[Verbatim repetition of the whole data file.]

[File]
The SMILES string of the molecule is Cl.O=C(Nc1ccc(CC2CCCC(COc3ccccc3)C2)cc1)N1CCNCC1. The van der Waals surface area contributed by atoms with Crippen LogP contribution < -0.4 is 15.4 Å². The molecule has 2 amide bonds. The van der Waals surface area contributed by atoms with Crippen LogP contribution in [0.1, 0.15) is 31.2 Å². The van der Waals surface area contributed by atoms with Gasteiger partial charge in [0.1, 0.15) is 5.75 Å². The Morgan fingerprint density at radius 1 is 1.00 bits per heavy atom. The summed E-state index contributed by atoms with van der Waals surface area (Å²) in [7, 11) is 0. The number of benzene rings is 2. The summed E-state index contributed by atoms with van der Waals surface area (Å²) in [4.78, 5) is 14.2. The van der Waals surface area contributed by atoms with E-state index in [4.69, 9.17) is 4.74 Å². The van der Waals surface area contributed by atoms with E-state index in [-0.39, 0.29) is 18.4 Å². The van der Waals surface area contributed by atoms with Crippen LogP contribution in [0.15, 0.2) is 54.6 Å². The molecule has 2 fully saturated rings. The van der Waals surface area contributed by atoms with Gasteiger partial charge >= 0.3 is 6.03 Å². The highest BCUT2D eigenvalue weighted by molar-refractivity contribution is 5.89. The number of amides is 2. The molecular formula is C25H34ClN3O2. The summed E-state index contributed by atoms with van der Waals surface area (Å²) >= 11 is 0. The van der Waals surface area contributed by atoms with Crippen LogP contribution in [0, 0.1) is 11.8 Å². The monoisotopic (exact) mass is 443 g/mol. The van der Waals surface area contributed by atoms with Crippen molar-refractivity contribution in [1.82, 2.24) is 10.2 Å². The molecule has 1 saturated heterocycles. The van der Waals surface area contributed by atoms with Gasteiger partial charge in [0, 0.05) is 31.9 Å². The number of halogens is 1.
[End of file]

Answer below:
The SMILES string of the molecule is Cl.O=C(Nc1ccc(CC2CCCC(COc3ccccc3)C2)cc1)N1CCNCC1. The van der Waals surface area contributed by atoms with Crippen LogP contribution < -0.4 is 15.4 Å². The molecule has 2 amide bonds. The van der Waals surface area contributed by atoms with Crippen LogP contribution in [0.1, 0.15) is 31.2 Å². The van der Waals surface area contributed by atoms with Gasteiger partial charge in [0.1, 0.15) is 5.75 Å². The Morgan fingerprint density at radius 1 is 1.00 bits per heavy atom. The summed E-state index contributed by atoms with van der Waals surface area (Å²) in [7, 11) is 0. The number of benzene rings is 2. The summed E-state index contributed by atoms with van der Waals surface area (Å²) in [4.78, 5) is 14.2. The van der Waals surface area contributed by atoms with E-state index in [4.69, 9.17) is 4.74 Å². The van der Waals surface area contributed by atoms with E-state index in [-0.39, 0.29) is 18.4 Å². The van der Waals surface area contributed by atoms with Crippen LogP contribution in [0.15, 0.2) is 54.6 Å². The molecule has 2 fully saturated rings. The van der Waals surface area contributed by atoms with Gasteiger partial charge >= 0.3 is 6.03 Å². The highest BCUT2D eigenvalue weighted by molar-refractivity contribution is 5.89. The number of amides is 2. The molecular formula is C25H34ClN3O2. The summed E-state index contributed by atoms with van der Waals surface area (Å²) >= 11 is 0. The van der Waals surface area contributed by atoms with Crippen LogP contribution in [0, 0.1) is 11.8 Å². The monoisotopic (exact) mass is 443 g/mol. The van der Waals surface area contributed by atoms with Crippen molar-refractivity contribution in [1.82, 2.24) is 10.2 Å². The molecule has 1 saturated heterocycles. The van der Waals surface area contributed by atoms with Gasteiger partial charge in [0, 0.05) is 31.9 Å². The number of halogens is 1.